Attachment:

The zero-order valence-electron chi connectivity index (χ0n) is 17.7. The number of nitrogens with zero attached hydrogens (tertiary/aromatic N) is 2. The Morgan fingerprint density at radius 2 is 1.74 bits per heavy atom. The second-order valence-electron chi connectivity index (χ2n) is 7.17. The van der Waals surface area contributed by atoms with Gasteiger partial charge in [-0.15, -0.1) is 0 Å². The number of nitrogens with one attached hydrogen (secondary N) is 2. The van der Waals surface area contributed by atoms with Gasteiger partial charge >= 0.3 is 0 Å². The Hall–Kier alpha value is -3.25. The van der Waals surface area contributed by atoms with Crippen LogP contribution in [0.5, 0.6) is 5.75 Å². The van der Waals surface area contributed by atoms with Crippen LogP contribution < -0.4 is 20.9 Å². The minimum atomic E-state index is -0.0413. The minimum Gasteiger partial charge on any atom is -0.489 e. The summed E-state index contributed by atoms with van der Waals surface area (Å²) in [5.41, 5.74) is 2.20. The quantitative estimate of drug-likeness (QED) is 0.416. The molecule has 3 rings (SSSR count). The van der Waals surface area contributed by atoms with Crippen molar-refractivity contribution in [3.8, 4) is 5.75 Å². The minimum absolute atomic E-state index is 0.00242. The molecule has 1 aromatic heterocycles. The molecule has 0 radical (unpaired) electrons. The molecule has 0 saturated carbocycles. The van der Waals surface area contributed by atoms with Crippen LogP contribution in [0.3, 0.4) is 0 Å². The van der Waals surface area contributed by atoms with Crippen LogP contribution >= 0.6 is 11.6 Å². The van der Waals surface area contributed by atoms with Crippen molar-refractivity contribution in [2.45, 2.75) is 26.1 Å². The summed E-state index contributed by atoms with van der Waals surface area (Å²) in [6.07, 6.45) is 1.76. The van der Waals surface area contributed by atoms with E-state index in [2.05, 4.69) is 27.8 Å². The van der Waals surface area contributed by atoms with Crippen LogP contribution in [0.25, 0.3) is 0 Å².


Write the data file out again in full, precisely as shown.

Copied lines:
The zero-order valence-electron chi connectivity index (χ0n) is 17.7. The number of nitrogens with zero attached hydrogens (tertiary/aromatic N) is 2. The Morgan fingerprint density at radius 2 is 1.74 bits per heavy atom. The second-order valence-electron chi connectivity index (χ2n) is 7.17. The van der Waals surface area contributed by atoms with Gasteiger partial charge in [-0.15, -0.1) is 0 Å². The number of nitrogens with one attached hydrogen (secondary N) is 2. The van der Waals surface area contributed by atoms with Gasteiger partial charge >= 0.3 is 0 Å². The Hall–Kier alpha value is -3.25. The van der Waals surface area contributed by atoms with Crippen LogP contribution in [0.5, 0.6) is 5.75 Å². The van der Waals surface area contributed by atoms with Crippen LogP contribution < -0.4 is 20.9 Å². The minimum atomic E-state index is -0.0413. The minimum Gasteiger partial charge on any atom is -0.489 e. The summed E-state index contributed by atoms with van der Waals surface area (Å²) in [5.41, 5.74) is 2.20. The quantitative estimate of drug-likeness (QED) is 0.416. The molecule has 3 rings (SSSR count). The van der Waals surface area contributed by atoms with Crippen molar-refractivity contribution in [3.8, 4) is 5.75 Å². The minimum absolute atomic E-state index is 0.00242. The molecule has 1 aromatic heterocycles. The molecule has 0 radical (unpaired) electrons. The molecule has 0 saturated carbocycles. The van der Waals surface area contributed by atoms with Crippen LogP contribution in [0.3, 0.4) is 0 Å². The van der Waals surface area contributed by atoms with Crippen LogP contribution >= 0.6 is 11.6 Å². The van der Waals surface area contributed by atoms with Crippen molar-refractivity contribution in [2.45, 2.75) is 26.1 Å². The summed E-state index contributed by atoms with van der Waals surface area (Å²) in [6.07, 6.45) is 1.76. The van der Waals surface area contributed by atoms with E-state index in [2.05, 4.69) is 27.8 Å². The van der Waals surface area contributed by atoms with Crippen LogP contribution in [0.25, 0.3) is 0 Å².